Wednesday, June 16, 2010

Pumpkin soup, of course!

 Pumpkin soup (p89) was an obvious recipe to be making during my budget challenge; pumpkins are particularly cheap at the moment. Even so, I was quite stoked when I walked into the Funky Pumpkin the other day and saw the bin of small pumpkins for $0.69. They were exactly the right size too - with the seeds and pulpy stuff taken out, the flesh amounted to just over the 750g I needed.

I'm not a big eater of pumpkin soup. Until a few years ago, I didn't eat pumpkin at all. I'll eat it happily enough now, but I can't say I liked the thought of eating pumpkin soup every day for a week or so. Since the soup made up a large chunk of the meals within my budget challenge plan, I had to find a way to make it palatable enough for repeated consumption.

Bacon bones are not a standard ingredient in the pumpkin soup recipe, but they are mentioned as a possible addition. Remembering how yummy my spicy lentil soup was with bacon bones, I thought that would make a considerable difference. $1.89 got me 2 bacon bones, which turned out to be cheaper than not putting them in.

How come? Well, the recipe called for 4 cups of chicken stock. I had a 500ml carton of stock in my cupboard, and I figured that I could substitute water for the other 500ml. The bacon bones would make up for the lost flavour. Since the bones were cheaper than another carton of stock, I came out on top with this one.

The worst part of making pumpkin soup is cutting up the pumpkin. I took advice from Mum on this point, and, after stabbing the pumpkin a few times for steam holes, I bunged it in the microwave for a few minutes. It was amazing how much easier it was to cut once it'd been microwaved. Even so, it still took a while, and I managed to cut myself a couple of times.

Eventually, all was ready. I'd been heating up some oil in a pot, (which, luckily, didn't quite catch fire while I was running to the bathroom with a bleeding finger. It was a close call though) so I started with the onions, after which I added the pumpkin, some potato, the stock, water and bacon bones. Bring to the boil, set to simmer, and wait. Easy.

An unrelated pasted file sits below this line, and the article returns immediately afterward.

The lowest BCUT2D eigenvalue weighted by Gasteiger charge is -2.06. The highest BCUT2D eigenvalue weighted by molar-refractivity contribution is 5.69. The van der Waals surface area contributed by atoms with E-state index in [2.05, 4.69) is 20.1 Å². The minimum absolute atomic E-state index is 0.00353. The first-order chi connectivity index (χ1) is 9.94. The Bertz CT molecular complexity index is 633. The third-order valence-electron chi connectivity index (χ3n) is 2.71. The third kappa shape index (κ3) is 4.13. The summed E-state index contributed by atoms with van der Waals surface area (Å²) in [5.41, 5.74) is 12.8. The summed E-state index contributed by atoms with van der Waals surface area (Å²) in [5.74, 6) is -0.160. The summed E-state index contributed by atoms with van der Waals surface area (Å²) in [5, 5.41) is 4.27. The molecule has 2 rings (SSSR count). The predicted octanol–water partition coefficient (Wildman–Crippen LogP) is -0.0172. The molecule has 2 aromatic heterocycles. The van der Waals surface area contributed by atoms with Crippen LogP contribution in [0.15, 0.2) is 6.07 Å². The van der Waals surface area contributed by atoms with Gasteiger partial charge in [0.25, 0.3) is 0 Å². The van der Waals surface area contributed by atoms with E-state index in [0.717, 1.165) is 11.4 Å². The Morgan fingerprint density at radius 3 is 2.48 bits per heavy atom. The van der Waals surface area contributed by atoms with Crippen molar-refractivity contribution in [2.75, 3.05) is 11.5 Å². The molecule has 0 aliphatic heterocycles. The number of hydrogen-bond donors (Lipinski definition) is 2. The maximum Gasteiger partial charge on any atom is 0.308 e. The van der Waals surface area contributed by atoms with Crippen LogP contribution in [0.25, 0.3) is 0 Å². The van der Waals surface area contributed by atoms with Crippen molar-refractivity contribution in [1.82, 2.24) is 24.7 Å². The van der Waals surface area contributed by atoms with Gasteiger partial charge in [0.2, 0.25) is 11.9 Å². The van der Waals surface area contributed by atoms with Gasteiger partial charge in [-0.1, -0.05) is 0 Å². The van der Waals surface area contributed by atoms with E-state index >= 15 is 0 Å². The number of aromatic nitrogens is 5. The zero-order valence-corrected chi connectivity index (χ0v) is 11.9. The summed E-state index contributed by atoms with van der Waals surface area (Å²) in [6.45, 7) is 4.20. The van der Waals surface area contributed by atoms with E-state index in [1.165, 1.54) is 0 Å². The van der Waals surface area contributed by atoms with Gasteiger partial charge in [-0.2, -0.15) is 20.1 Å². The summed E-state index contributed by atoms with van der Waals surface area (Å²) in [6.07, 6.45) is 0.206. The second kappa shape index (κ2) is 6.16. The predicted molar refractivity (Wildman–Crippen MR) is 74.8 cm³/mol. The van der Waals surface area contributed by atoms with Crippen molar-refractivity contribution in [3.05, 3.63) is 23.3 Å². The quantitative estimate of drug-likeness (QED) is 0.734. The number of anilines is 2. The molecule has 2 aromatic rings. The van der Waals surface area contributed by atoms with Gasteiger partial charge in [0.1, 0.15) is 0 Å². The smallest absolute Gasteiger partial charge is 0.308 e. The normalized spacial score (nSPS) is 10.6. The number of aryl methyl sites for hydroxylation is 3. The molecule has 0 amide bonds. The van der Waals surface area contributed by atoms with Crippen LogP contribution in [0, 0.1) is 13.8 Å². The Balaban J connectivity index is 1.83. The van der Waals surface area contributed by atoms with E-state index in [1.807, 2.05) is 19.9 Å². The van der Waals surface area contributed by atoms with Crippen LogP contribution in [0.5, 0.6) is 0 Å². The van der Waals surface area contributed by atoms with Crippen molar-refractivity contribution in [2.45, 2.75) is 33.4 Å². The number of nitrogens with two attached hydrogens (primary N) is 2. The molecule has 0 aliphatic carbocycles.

The pumpkin and potato cooked quite quickly, but I had to wait a bit longer for the meat to cook on the bacon bones. When they were ready, I pulled them out, scavenged all the meat off them and stuck it back in the pot. I've discovered I didn't do a great job of sorting through the bits of meat, (probably because I was doing it in the ad breaks) since I've found a few bits of gristle in the soup. I'll have to be more careful next time.

Next, I poured the whole lot into my food processor and blitzed it. There was quite a lot, and the processor was a bit over-full, but it did the job. When the texture was nice and smooth, I returned the soup to the pot and tasted it. It was still too sweet to my taste, so I put in quite a lot of salt.

I'm pretty happy with the result. I think I'll manage to eat this for lunch for a few days in a row at least. I'll put a bit more in the freezer so I can have some more next week (when I've had a chance to eat something else for a change). I definitely prefer it with the flavour from the bacon bones: it cuts through the sweetness of the pumpkin. I couldn't say whether a pumpkin soup connoisseur would be keen on my version, but it's good enough for me.


  1. Cold weather souptime!!Pumpkin soup is a good cheap soup as you say and on the whole most people will eat it even if they're not pumpkin eaters normally.I often put a chicken leg or thigh in stock or water with some spices and onions cook them up remove meat while cooking veges in water/stock. Add the meat before or after blitzing in processor. I also use franks for extra flavour as an option.

  2. I love soup. This recipe is so quick and simple and I love simple. I can't find my Edmonds cookbook so I found this wonderful site with great humour and just the recipes I'm looking for. You make it so "simple" When I feel all chef-y I cook lots of things and so thought about this pumpkin soup recipe. I used a hock once and my poor soup was so salty my tastebuds up and left my mouth! As cheap as I am I ate what I could of it and drank the equivilent of Cook Strait, in water. Bacon chopped small and fried and used as garnish is better (and less dangerous for me to poison myself!)

  3. Mmm, bacon garnish.. what an excellent idea!


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